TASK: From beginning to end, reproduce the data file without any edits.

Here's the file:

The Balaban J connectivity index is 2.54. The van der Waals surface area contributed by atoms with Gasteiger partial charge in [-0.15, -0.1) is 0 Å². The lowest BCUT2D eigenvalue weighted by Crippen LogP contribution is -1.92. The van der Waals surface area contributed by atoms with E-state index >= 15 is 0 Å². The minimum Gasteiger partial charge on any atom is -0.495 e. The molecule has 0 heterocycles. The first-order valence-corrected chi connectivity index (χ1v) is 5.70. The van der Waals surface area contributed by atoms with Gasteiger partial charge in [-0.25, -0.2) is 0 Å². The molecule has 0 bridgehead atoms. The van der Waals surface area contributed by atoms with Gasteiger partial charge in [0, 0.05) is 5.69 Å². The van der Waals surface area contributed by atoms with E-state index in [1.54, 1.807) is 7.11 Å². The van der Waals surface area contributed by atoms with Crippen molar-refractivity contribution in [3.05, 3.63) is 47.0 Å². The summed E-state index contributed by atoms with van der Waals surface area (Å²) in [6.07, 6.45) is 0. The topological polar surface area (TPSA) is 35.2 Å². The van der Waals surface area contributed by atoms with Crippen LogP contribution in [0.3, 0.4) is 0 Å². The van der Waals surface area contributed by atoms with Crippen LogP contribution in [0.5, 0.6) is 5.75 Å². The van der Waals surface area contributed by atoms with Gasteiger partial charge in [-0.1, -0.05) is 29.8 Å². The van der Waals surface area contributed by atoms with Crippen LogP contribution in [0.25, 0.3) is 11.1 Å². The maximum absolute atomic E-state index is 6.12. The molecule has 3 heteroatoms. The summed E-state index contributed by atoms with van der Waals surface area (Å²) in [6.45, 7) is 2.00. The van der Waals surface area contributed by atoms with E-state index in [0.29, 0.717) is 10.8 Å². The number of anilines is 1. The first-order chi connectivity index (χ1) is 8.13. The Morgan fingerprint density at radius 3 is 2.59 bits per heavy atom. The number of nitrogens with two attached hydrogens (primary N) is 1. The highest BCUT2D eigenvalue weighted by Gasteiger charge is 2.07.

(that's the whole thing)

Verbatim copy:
The Balaban J connectivity index is 2.54. The van der Waals surface area contributed by atoms with Gasteiger partial charge in [-0.15, -0.1) is 0 Å². The lowest BCUT2D eigenvalue weighted by Crippen LogP contribution is -1.92. The van der Waals surface area contributed by atoms with E-state index >= 15 is 0 Å². The minimum Gasteiger partial charge on any atom is -0.495 e. The molecule has 0 heterocycles. The first-order valence-corrected chi connectivity index (χ1v) is 5.70. The van der Waals surface area contributed by atoms with Gasteiger partial charge in [-0.25, -0.2) is 0 Å². The molecule has 0 bridgehead atoms. The van der Waals surface area contributed by atoms with Gasteiger partial charge in [0, 0.05) is 5.69 Å². The van der Waals surface area contributed by atoms with E-state index in [1.54, 1.807) is 7.11 Å². The van der Waals surface area contributed by atoms with Crippen molar-refractivity contribution in [3.05, 3.63) is 47.0 Å². The summed E-state index contributed by atoms with van der Waals surface area (Å²) in [6.07, 6.45) is 0. The topological polar surface area (TPSA) is 35.2 Å². The van der Waals surface area contributed by atoms with Crippen LogP contribution in [0.3, 0.4) is 0 Å². The van der Waals surface area contributed by atoms with Crippen LogP contribution in [0.5, 0.6) is 5.75 Å². The van der Waals surface area contributed by atoms with Gasteiger partial charge in [-0.1, -0.05) is 29.8 Å². The van der Waals surface area contributed by atoms with Crippen LogP contribution in [0.25, 0.3) is 11.1 Å². The maximum absolute atomic E-state index is 6.12. The molecule has 3 heteroatoms. The summed E-state index contributed by atoms with van der Waals surface area (Å²) in [6.45, 7) is 2.00. The van der Waals surface area contributed by atoms with E-state index in [0.29, 0.717) is 10.8 Å². The number of anilines is 1. The first-order chi connectivity index (χ1) is 8.13. The Morgan fingerprint density at radius 3 is 2.59 bits per heavy atom. The number of nitrogens with two attached hydrogens (primary N) is 1. The highest BCUT2D eigenvalue weighted by Gasteiger charge is 2.07.